OpenJurist

107 F3d 16 Gumban v. Equal Employment Opportunity Commission

107 F.3d 16

Jesus GUMBAN, Plaintiff-Appellant,
v.
EQUAL EMPLOYMENT OPPORTUNITY COMMISSION; San Francisco
Unified School District, Defendants-Appellees.

No. 96-15236.

United States Court of Appeals, Ninth Circuit.

Submitted Feb. 5, 1997.*
Decided Feb. 07, 1997.

NOTICE: Ninth Circuit Rule 36-3 provides that dispositions other than opinions or orders designated for publication are not precedential and should not be cited except when relevant under the doctrines of law of the case, res judicata, or collateral estoppel.

Before: CANBY, HAWKINS, and TASHIMA, Circuit Judges.

1

MEMORANDUM**

2

Jesus Gumban appeals pro se the district court's 28 U.S.C. § 1915(e)(2)(B)(i)1 dismissal of his action alleging employment discrimination against his former employer, the San Francisco Unified School District, and the Equal Employment Opportunity Commission. We have jurisdiction pursuant to 28 U.S.C. § 1291. We review for abuse of discretion, Denton v. Hernandez, 504 U.S. 25, 34 (1992), and we reverse and remand.

3

Here, the district court dismissed Gumban's prior case without prejudice. The dismissal was based on the inability of Gumban to secure counsel and Gumban's representation to the district court that he could not represent himself.2 The district court stated that Gumban could refile his action if he was able to retain counsel. After being unable to secure counsel, and because the applicable statute of limitations was allegedly about to run in his action, Gumban filed a second complaint. As the district court stated, "[the] complaint appears to be a mere photocopy of [Gumban's] earlier complaint, with plaintiff's name and pro se status substituted for his attorney's name." Due to the duplicative nature of Gumban's second complaint, the district court dismissed Gumban's action pursuant to 28 U.S.C. § 1915(e)(2)(B)(i).

4

An in forma pauperis complaint may be dismissed if it is frivolous or malicious. Cato v. United States, 70 F.3d 1103, 1106 (9th Cir.1995). Under the doctrine of res judicata, a final judgment on the merits bars further claims by parties based on the same cause of action. Montana v. United States, 440 U.S. 147, 153 (1979). Generally, a dismissal pursuant to section 1915(e)(2)(B)(i) is not a dismissal on the merits. Denton, 504 U.S. at 34. Nevertheless, it can have a res judicata effect on frivolousness determinations for future in forma pauperis actions. Id. By dismissing Gumban's second action as being duplicative of the first action, the district court abused its discretion. The district court did not dismiss Gumban's first action by determining that it was frivolous or malicious. The district court dismissed Gumban's first action without prejudice because Gumban did not have counsel and Gumban stated that he could not represent himself. Accordingly, dismissal was improper. See 28 U.S.C. § 1915(e)(2)(B)(i).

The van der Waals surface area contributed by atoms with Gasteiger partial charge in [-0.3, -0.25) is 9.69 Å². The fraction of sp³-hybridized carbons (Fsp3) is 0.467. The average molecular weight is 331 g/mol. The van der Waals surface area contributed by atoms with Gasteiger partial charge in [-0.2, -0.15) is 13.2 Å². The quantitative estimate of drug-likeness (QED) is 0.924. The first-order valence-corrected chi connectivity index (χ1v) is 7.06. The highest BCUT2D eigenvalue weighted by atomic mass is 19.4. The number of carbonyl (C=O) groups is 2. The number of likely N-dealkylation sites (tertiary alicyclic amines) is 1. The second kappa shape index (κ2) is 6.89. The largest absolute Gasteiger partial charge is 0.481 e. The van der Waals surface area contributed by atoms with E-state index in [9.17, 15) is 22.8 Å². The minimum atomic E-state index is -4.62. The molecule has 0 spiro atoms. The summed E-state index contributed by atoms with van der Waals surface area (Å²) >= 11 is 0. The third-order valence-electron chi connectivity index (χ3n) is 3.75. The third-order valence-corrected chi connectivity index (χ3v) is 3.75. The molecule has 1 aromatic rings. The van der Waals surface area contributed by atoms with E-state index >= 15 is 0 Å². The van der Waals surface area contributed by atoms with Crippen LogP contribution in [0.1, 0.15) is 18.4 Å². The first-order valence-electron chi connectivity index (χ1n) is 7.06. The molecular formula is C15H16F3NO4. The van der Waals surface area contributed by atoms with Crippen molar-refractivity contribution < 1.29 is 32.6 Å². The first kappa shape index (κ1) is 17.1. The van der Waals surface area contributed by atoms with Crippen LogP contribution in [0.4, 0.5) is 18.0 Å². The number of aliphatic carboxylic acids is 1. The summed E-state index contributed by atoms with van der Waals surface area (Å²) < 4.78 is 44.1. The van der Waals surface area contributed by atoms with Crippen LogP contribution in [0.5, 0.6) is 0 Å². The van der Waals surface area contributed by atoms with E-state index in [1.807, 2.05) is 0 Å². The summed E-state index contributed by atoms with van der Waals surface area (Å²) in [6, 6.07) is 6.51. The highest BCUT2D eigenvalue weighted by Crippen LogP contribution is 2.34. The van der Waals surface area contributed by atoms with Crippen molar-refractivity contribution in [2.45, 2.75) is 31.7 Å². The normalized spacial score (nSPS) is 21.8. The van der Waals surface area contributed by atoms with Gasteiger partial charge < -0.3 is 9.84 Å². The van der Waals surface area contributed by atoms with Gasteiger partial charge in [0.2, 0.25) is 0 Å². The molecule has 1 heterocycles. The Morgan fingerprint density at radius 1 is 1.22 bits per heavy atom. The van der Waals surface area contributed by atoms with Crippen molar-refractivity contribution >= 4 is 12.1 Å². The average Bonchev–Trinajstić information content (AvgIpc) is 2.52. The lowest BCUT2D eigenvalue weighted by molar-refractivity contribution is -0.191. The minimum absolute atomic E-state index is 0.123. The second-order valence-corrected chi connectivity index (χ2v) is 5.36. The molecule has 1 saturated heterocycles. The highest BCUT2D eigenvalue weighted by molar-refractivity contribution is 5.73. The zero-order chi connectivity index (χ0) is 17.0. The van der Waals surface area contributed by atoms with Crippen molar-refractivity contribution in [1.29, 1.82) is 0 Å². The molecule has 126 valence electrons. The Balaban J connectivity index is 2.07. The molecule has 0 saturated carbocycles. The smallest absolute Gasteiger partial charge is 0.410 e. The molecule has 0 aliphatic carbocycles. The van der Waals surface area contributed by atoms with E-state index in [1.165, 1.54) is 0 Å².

5

REVERSED and REMANDED.

6

HAWKINS, Circuit Judge, dissenting.

7

Judge Hawkins respectfully dissents.

*

The panel unanimously finds this case suitable for decision without oral argument. See Fed.R.App.P. 34(a); 9th Cir.R. 34-4

**

This disposition is not appropriate for publication and may not be cited to or by the courts of this circuit except as provided by 9th Cir.R. 36-3

1

The district court dismissed pursuant to 28 U.S.C. § 1915(d). On April 26, 1996, former section 1915(d) was redesignated 1915(e) by the Prison Litigation Reform Act, Pub.L.No. 104-134, 110 Stat. 1321 (1996). The portion of section 1915(d) that allowed district courts to dismiss frivolous in forma pauperis complaints is now codified at 28 U.S.C. § 1915(e)(2)(B)(i) (1996)

2

Gumban's original attorney withdrew from the case in May 1995